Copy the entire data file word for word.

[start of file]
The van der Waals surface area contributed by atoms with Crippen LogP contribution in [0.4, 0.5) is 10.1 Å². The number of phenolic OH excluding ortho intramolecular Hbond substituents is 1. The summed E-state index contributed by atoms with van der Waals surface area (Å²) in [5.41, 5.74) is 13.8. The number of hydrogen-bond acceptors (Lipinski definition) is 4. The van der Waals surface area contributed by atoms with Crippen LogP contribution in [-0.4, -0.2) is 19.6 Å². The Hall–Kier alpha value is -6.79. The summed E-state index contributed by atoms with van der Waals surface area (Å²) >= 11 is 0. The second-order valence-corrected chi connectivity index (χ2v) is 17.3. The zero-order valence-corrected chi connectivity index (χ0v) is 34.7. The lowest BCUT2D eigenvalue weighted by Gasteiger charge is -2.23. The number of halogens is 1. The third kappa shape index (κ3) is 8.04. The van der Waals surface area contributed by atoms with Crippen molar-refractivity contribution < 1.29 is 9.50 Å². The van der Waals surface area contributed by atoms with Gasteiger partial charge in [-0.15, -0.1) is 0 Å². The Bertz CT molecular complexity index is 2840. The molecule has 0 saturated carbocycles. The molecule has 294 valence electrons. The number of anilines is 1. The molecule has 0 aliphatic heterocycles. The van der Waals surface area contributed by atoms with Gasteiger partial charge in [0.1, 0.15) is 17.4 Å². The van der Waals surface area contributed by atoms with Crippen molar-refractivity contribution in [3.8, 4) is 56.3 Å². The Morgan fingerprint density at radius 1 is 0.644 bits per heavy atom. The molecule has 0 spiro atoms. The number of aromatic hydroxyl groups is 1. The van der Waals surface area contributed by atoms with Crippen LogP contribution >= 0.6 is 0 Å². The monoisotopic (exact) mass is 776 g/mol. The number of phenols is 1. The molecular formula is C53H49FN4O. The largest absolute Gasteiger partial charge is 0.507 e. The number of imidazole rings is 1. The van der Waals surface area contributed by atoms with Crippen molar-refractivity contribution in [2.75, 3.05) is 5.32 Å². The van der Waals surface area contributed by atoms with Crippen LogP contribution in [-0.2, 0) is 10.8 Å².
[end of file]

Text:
The van der Waals surface area contributed by atoms with Crippen LogP contribution in [0.4, 0.5) is 10.1 Å². The number of phenolic OH excluding ortho intramolecular Hbond substituents is 1. The summed E-state index contributed by atoms with van der Waals surface area (Å²) in [5.41, 5.74) is 13.8. The number of hydrogen-bond acceptors (Lipinski definition) is 4. The van der Waals surface area contributed by atoms with Crippen LogP contribution in [-0.4, -0.2) is 19.6 Å². The Hall–Kier alpha value is -6.79. The summed E-state index contributed by atoms with van der Waals surface area (Å²) >= 11 is 0. The second-order valence-corrected chi connectivity index (χ2v) is 17.3. The zero-order valence-corrected chi connectivity index (χ0v) is 34.7. The lowest BCUT2D eigenvalue weighted by Gasteiger charge is -2.23. The number of halogens is 1. The third kappa shape index (κ3) is 8.04. The van der Waals surface area contributed by atoms with Crippen molar-refractivity contribution < 1.29 is 9.50 Å². The van der Waals surface area contributed by atoms with Gasteiger partial charge in [-0.15, -0.1) is 0 Å². The Bertz CT molecular complexity index is 2840. The molecule has 0 saturated carbocycles. The molecule has 294 valence electrons. The number of anilines is 1. The molecule has 0 aliphatic heterocycles. The van der Waals surface area contributed by atoms with Gasteiger partial charge in [0.1, 0.15) is 17.4 Å². The van der Waals surface area contributed by atoms with Crippen molar-refractivity contribution in [3.8, 4) is 56.3 Å². The Morgan fingerprint density at radius 1 is 0.644 bits per heavy atom. The molecule has 0 spiro atoms. The number of aromatic hydroxyl groups is 1. The van der Waals surface area contributed by atoms with Crippen LogP contribution >= 0.6 is 0 Å². The monoisotopic (exact) mass is 776 g/mol. The number of phenols is 1. The molecular formula is C53H49FN4O. The largest absolute Gasteiger partial charge is 0.507 e. The number of imidazole rings is 1. The van der Waals surface area contributed by atoms with Crippen molar-refractivity contribution in [2.75, 3.05) is 5.32 Å². The van der Waals surface area contributed by atoms with Crippen LogP contribution in [-0.2, 0) is 10.8 Å².